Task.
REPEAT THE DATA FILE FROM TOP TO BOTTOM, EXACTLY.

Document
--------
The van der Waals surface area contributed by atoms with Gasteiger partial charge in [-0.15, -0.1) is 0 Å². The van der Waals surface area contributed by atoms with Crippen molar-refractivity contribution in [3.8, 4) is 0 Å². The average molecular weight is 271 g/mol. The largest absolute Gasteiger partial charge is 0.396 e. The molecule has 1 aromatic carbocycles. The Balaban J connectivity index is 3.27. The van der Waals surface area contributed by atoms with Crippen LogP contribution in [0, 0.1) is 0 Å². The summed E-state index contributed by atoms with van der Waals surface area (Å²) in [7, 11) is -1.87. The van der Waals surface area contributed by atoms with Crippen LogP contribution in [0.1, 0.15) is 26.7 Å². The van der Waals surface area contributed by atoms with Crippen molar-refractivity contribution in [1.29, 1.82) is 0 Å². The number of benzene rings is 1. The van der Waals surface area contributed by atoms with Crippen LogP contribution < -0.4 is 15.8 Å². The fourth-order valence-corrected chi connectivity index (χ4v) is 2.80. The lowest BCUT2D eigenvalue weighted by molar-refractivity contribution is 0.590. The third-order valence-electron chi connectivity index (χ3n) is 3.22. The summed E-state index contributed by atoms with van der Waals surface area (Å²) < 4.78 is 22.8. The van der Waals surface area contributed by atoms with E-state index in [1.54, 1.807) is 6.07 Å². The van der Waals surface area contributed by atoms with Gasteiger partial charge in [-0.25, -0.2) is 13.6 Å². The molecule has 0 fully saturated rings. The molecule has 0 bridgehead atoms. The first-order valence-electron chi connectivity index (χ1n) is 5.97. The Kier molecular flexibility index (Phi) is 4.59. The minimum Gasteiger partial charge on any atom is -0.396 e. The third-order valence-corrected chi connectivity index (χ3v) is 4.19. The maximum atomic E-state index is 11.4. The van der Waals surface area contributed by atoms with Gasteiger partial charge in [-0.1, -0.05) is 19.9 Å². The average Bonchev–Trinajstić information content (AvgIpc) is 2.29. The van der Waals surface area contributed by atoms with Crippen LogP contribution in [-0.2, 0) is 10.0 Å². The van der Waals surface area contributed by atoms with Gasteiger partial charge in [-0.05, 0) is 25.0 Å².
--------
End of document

The van der Waals surface area contributed by atoms with Gasteiger partial charge in [-0.15, -0.1) is 0 Å². The van der Waals surface area contributed by atoms with Crippen molar-refractivity contribution in [3.8, 4) is 0 Å². The average molecular weight is 271 g/mol. The largest absolute Gasteiger partial charge is 0.396 e. The molecule has 1 aromatic carbocycles. The Balaban J connectivity index is 3.27. The van der Waals surface area contributed by atoms with Crippen LogP contribution in [0, 0.1) is 0 Å². The summed E-state index contributed by atoms with van der Waals surface area (Å²) in [7, 11) is -1.87. The van der Waals surface area contributed by atoms with Crippen LogP contribution in [0.1, 0.15) is 26.7 Å². The van der Waals surface area contributed by atoms with Crippen molar-refractivity contribution in [1.29, 1.82) is 0 Å². The number of benzene rings is 1. The van der Waals surface area contributed by atoms with Crippen LogP contribution < -0.4 is 15.8 Å². The fourth-order valence-corrected chi connectivity index (χ4v) is 2.80. The lowest BCUT2D eigenvalue weighted by molar-refractivity contribution is 0.590. The third-order valence-electron chi connectivity index (χ3n) is 3.22. The summed E-state index contributed by atoms with van der Waals surface area (Å²) < 4.78 is 22.8. The van der Waals surface area contributed by atoms with E-state index in [1.54, 1.807) is 6.07 Å². The van der Waals surface area contributed by atoms with Gasteiger partial charge in [-0.25, -0.2) is 13.6 Å². The molecule has 0 fully saturated rings. The molecule has 0 bridgehead atoms. The first-order valence-electron chi connectivity index (χ1n) is 5.97. The Kier molecular flexibility index (Phi) is 4.59. The minimum Gasteiger partial charge on any atom is -0.396 e. The third-order valence-corrected chi connectivity index (χ3v) is 4.19. The maximum atomic E-state index is 11.4. The van der Waals surface area contributed by atoms with Gasteiger partial charge in [-0.1, -0.05) is 19.9 Å². The average Bonchev–Trinajstić information content (AvgIpc) is 2.29. The van der Waals surface area contributed by atoms with Crippen LogP contribution in [-0.2, 0) is 10.0 Å². The van der Waals surface area contributed by atoms with Gasteiger partial charge in [-0.05, 0) is 25.0 Å².